8. The report of the Banking Commission found favour in the report of the Raj Committee on Non-Banking Companies in its report dated 14th July, 1975. The terms of reference of the Raj Committee may he noted to appreciate its recommendations regarding Chit business. They are: I. To examine the relative provisions of the Reserve Bank of India Act, 1934, the Non-Banking Financial Companies (Reserve Bank) Directions, 1966 and the Miscellaneous Non-Banking Companies (Reserve Bank) Directions, 1973, with a view to assessing their adequacy in regulating the conduct of business by non-banking Companies covered by the said directions in the context of the monetary and credit policies laid down by the Reserve Bank from time to time; to suggest measures for further tightening up the provisions so as to ensure that the activities of such Companies, in so far as they pertain to the acceptance of deposits, investments, lending operations etc., subserve the national interest and serve more effectively as an adjunct to the regulation of the monetary and credit policies of the country besides affording a degree of protection to the depositors' monies. In this connection, the Study Group may examine and make recommendations for regulating the conduct of the business of non-banking companies governed by the above sets of directions generally, and in particular, in regard to - (a) the norms which may be adopted in respect of the capital structure and debt-equity ratio that may be maintained by the various classes of non-banking companies covered by the said directions;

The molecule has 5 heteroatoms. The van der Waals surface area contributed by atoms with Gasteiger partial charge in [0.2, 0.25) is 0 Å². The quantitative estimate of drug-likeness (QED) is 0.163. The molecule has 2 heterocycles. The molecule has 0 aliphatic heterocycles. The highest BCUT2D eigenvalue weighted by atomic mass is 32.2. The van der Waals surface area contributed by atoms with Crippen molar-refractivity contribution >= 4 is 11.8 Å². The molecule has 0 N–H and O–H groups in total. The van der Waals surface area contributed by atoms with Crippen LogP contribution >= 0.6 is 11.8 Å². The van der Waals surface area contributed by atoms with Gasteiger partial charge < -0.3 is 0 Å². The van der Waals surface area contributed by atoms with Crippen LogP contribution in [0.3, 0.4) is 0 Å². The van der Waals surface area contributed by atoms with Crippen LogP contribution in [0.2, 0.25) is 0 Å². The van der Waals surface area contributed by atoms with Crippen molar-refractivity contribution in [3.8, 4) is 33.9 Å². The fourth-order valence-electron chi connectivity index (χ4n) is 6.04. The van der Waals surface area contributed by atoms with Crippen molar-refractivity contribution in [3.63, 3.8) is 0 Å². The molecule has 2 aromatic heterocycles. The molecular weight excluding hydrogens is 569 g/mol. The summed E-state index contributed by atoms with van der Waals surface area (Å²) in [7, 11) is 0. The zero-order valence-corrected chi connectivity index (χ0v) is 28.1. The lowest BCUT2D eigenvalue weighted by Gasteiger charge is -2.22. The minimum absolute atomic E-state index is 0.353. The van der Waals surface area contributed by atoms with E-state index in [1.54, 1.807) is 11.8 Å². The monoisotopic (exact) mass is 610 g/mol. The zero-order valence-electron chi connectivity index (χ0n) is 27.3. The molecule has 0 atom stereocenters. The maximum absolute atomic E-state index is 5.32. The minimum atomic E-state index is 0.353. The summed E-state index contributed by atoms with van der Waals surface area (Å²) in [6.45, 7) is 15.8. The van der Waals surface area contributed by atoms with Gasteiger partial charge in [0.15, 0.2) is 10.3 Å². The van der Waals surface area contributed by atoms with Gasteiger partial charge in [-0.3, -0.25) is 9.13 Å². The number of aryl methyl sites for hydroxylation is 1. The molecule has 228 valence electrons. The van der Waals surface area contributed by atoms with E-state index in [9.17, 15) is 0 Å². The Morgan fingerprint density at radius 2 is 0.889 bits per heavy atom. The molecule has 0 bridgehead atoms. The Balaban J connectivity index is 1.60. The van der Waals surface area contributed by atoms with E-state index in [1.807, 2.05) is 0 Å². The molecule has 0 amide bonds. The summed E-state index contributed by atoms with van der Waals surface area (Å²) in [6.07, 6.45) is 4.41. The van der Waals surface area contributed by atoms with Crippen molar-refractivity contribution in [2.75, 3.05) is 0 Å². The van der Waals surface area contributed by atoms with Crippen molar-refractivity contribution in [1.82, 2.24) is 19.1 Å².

(b) the extent to which and the periods for which such companies may borrow by way of deposits/unsecured loans and the distinctions, if any, to be made between public and private Companies:

(c) the maintenance of cash reserves and/or a percentage of their deposit liabilities in the form of liquid assets by such Companies.

(d) the norms which may be adopted in respect of the rates of interest payable by such companies on their borrowings by way of deposits/unsecured loans and also those which may be charged on loans and advances made by them; (e) the extent to which any of the activities carried on by these companies through their subsidiaries can or should be controlled;

(f) the need for the imposition of a ceiling on risk assets to be acquired or loans to be granted by the companies;

(g) the restrictions, if any, on the grant of loans to directors and their friends and relations and companies in which they are interested;

(h) the manner in which the loopholes, if any, in the existing directions taken advantage of by private limited companies in the context of certain concessions enjoyed by such companies under the provisions of the Companies Act, 1956, could be plugged; and (i) the need to empower the Bank to apply for compulsory winding up of non-banking financial companies under certain circumstances.

II. To make recommendations on any other related topic which the Study Group may consider germane to the subject matter of the enquiry.

The Committee discussed the terms of the reference with various individuals of eminence and learned and also the representatives of companies, Associations all over India and in Bangalore.